Veganism is essentially the belief that it's wrong to exploit animals for human gain. As a result, vegans boycott products containing animal-derived ingredients, along with products tested on animals and activities which treat animals as entertainment.
Given this definition, it seems clear that veganism is an animal rights movement. But in recent years, the environmental impact of rearing animals for food has been widely acknowledged. For this reason, many people now say they have gone vegan ...
A recent paper appearing in the journal Business and Society Review has claimed that researching drugs on animals is both ineffective and misleading.
The authors, Lisa A. Kramer and Ray Greek, looked specifically at the impact of animal experiments on stakeholders. They concluded that animal research does more harm than good, even when the welfare of animals is not taken into account.
Kramer and Greek point out that humans are complex systems which differ substantially from animals, and so an...
The Animal Justice Project has won a grant from The Pollination Project to help fund its campaigns against animal exploitation. The Pollination Project received 550 applications for the grant this year, from which it selected 71 to receive funding.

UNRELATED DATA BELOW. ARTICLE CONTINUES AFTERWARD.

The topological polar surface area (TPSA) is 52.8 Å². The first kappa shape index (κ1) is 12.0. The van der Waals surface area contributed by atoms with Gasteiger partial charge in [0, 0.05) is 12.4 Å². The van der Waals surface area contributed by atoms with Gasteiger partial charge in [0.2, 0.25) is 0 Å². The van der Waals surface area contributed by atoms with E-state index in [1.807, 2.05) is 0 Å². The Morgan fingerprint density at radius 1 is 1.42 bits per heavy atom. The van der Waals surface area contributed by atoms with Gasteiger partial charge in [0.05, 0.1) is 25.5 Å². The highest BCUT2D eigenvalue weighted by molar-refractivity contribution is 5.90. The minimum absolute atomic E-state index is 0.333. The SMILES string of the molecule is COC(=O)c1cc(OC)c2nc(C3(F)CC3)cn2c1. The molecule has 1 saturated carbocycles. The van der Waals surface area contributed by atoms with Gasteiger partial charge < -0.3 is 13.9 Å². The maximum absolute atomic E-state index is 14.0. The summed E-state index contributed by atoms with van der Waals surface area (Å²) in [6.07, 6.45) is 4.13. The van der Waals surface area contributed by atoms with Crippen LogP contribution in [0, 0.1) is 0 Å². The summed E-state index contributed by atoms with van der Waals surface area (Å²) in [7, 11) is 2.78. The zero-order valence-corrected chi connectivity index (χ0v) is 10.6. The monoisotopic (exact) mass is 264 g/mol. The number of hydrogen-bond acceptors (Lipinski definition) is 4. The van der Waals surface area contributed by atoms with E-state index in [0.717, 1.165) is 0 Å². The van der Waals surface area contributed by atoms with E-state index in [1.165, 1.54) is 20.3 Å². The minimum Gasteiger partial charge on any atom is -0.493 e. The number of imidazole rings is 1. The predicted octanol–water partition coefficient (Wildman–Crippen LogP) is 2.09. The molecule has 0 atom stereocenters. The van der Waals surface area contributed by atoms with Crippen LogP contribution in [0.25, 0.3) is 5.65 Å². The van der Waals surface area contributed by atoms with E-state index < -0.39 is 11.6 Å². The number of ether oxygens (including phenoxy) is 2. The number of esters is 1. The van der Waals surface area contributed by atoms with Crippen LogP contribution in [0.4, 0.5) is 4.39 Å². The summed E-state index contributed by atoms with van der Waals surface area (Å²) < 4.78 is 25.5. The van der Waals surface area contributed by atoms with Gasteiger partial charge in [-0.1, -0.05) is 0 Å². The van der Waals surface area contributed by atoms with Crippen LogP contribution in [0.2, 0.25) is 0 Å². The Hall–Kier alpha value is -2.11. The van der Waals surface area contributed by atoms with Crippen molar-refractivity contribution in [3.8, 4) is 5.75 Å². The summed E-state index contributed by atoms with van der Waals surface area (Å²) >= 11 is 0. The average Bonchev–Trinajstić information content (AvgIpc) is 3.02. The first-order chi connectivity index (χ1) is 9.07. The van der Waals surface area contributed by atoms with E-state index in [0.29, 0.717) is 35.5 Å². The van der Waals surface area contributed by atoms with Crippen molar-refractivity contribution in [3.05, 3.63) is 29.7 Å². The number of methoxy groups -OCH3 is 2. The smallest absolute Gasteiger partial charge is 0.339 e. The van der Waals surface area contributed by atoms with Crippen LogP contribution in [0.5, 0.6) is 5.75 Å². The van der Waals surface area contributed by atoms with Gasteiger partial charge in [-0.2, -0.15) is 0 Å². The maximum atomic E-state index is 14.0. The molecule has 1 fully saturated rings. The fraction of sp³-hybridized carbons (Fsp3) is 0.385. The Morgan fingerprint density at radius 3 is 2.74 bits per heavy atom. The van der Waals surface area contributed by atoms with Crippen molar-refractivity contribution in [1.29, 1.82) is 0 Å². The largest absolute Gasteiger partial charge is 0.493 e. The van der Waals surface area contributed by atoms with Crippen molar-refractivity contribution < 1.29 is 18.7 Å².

The grant will support the next phase of the Animal Justice Project’s growth, enabling the organisation to continue working towards the eradication of animal experimentation and other forms of speciesism. It will help to finance advocacy, education...
Most of us are not at peace most of the time.
I was taken aback when this thought first popped into my head. It had just occurred to me that at any given moment, most of us are bored, dissatisfied, restless, angry, jealous, resentful or otherwise distressed. These emotions may be subtle, bubbling just beneath the surface, but they are usually there. I include myself in this! The more aware I become of my thoughts and feelings, the more I realise how much energy I waste on dissatisfaction. I w...
A team from the Computer Science department at the University of Oxford have won a prestigious prize for their work towards ending animal experiments. The prize was awarded by the organisation NC3Rs, which funds research into reducing animal experiments. GlaxoSmithKline were the sponsors of the project.